Walk Your Talk: The Fifteen Most Important Things You Can Do to Green Your Life

Reader Contribution by Staff

Years ago, a friend told me a story of an acquaintance with strong environmental leanings who hoped to teach his children the importance of nature and environmental protection. One day, while riding in the car with his children, her friend was giving a friendly lecture to his children on the value of recycling. When he had finished, his son asked, “Dad, if recycling’s so good, why don’t we do it?”

Over the past decade, I’ve spoken to hundreds of audiences about environmental protection, many of which were populated by environmental educations and environmental enthusiasts. Numerous people in my audiences have admitted to me in private that they don’t do enough — or don’t do much at all. They talk a good talk, but don’t seem to be able really to walk their talk.

Leo Tolstoy may have said it best, “Everybody thinks of changing humanity and nobody thinks of changing himself.” A cynical friend once remarked, “Environmentalists are people who want to tell others how to live.”

While I know many dedicated environmentalists who really walk their talk, I know a fair number who “think globally, but act vocally.” They complain and provide advice for others, but don’t do much to help make a better world. To them, knowing the answer is not always living the answer.

If you’re one of those individuals whose sentiments and actions are out of alignment, here are fifteen steps you can take to dramatically reduce your impact and help create a truly sustainable future.

1. Install compact fluorescent light bulbs in the most commonly used light fixtures in your house.

2. Hire a professional to perform an energy audit on your home, then weatherize your home and beef up the insulation.

3. Install and use a programmable thermostat. It will cut your heating and cooling bills by 10 percent or more.

4. Plant shade trees to keep your house cooler in the summer.

5. Install water-conserving fixtures such as water-efficient showerheads and water-efficient toilets.

6. Replace worn out appliances such as clothes washers, dishwashers, furnaces and air conditioners with energy and water-efficient models. Buy Energy Star qualified models.

7. If you water your lawn, water early or late in the day and replace water-hungry grasses with low-water grasses, and remove sections of lawn that are hard to water and wasteful of water.

8. Recycle all household waste from newspapers to cardboard to aluminum to glass.

9. Compost all kitchen scraps (except meat and bones) and yard waste. Compost in your backyard and use the compost to enrich the soils in your flower and vegetable gardens.

10. Eat more vegetables and less meat. Buy organic vegetables whenever possible.

11. Carpool, ride a bike, walk, or take the bus whenever possible.

12. Replace gas-guzzling vehicles with fuel-efficient models getting 40 miles per gallon or more.

13. Curb consumption. Learn to live more simply. Buy less. Buy used goods. Practice green gift giving.

14. Reduce the number of pets you keep. Hard as it is to swallow, our pets have a huge impact on the environment, one rarely discussed these days for fear of offending pet lovers. Cats, for instance, kill several hundred million songbirds each year. Pets such as cats and dogs produce mountains of solid waste that may wash into nearby streams during heavy storms. Feeding cats, dogs, parakeets, cockatiels, and other pets also requires enormous acreage, land that was once wildlife habitat, and energy for processing and shipping food.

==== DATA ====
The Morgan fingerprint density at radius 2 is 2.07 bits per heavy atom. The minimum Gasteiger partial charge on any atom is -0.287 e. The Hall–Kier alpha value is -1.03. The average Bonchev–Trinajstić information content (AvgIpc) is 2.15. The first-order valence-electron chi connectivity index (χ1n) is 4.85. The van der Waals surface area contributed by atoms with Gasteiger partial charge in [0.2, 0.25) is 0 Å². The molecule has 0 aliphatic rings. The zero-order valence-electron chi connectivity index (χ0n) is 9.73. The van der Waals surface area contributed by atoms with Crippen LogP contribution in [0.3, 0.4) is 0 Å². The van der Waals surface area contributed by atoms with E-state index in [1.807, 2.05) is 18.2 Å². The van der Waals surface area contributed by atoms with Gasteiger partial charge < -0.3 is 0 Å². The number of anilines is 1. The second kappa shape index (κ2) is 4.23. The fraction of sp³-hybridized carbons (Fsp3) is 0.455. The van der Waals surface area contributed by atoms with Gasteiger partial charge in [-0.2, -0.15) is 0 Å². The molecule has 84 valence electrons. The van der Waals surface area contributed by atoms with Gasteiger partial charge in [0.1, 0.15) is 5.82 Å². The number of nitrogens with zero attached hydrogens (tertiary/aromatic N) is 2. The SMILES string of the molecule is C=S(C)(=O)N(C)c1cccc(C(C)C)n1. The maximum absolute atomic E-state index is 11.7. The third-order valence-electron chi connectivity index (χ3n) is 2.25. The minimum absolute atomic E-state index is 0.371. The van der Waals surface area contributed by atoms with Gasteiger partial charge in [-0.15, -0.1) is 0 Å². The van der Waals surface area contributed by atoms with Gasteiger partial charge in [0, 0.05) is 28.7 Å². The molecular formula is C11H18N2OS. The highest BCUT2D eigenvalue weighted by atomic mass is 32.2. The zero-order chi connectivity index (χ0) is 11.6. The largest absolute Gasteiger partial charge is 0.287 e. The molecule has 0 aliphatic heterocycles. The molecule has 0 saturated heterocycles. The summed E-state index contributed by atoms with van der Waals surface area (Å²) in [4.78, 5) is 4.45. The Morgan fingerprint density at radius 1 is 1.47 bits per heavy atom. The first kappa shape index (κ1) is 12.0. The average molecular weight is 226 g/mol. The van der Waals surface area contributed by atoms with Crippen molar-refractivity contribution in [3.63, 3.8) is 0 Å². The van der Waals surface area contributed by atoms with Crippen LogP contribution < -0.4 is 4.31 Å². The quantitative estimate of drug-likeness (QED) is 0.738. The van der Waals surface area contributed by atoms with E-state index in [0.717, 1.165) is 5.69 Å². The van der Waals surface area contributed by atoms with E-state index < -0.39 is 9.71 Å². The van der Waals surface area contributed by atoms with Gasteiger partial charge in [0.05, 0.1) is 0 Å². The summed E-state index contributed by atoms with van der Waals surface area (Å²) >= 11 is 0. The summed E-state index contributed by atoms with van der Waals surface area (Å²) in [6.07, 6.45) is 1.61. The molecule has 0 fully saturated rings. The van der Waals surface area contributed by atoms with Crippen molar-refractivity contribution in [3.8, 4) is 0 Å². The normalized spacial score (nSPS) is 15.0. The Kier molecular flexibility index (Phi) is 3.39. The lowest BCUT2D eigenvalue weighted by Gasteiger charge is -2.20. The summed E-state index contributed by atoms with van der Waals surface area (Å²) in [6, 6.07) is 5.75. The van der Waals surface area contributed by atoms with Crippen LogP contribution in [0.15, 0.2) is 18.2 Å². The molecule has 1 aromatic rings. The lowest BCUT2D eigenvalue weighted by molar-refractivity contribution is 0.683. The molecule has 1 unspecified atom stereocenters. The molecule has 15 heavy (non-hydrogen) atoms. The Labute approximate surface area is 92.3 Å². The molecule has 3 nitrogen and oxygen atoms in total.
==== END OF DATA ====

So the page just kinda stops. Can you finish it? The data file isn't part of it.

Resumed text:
15. Drop those extra pounds. Weight loss is another important environmental strategy, though never mentioned. Today, over 60 percent of all American adults and 15 percent of all children are overweight. They take in more calories than the need. In fact, the average American requires 2,200 calories per day, but consumes 3,200 — 1,000 calories extra, which accounts for the extra poundage that leads to late-onset diabetes, heart attacks, and other medical problems.

Consuming calorie-rich food in excess, which has become something of an American pastime, is not only unhealthy it requires more resources. The more food we eat, the more land is required, the more energy and materials are used, the more fertilizer that’s needed, the more pesticides are applied to our land, and the more pollution is produced. Taking care of health problems also requires massive amounts of money and resources.

By eating less and maintaining health, we can lower our environmental impact — and quite dramatically.

These steps can dramatically reduce your impact on the environment, the first step in building a sustainable future.

Most of the steps are easy. If you put your mind to them, change your priorities, refocus on your values and commit to living by your ideals, well, anything is possible.

And if hundreds of thousands of people in each state follow suit, we can make huge inroads into current problems and help steer our society back onto a sustainable path.

Contributing editorDan Chirasis a renewable energy and green homes expert who has spent a lifetime learning life’s lessons, which he shares in his popular blog,Dan Chiras on Loving Life. He’s the founder and director of The Evergreen Institute and president of Sustainable Systems Design. Contact him by visitinghis websiteor finding him on.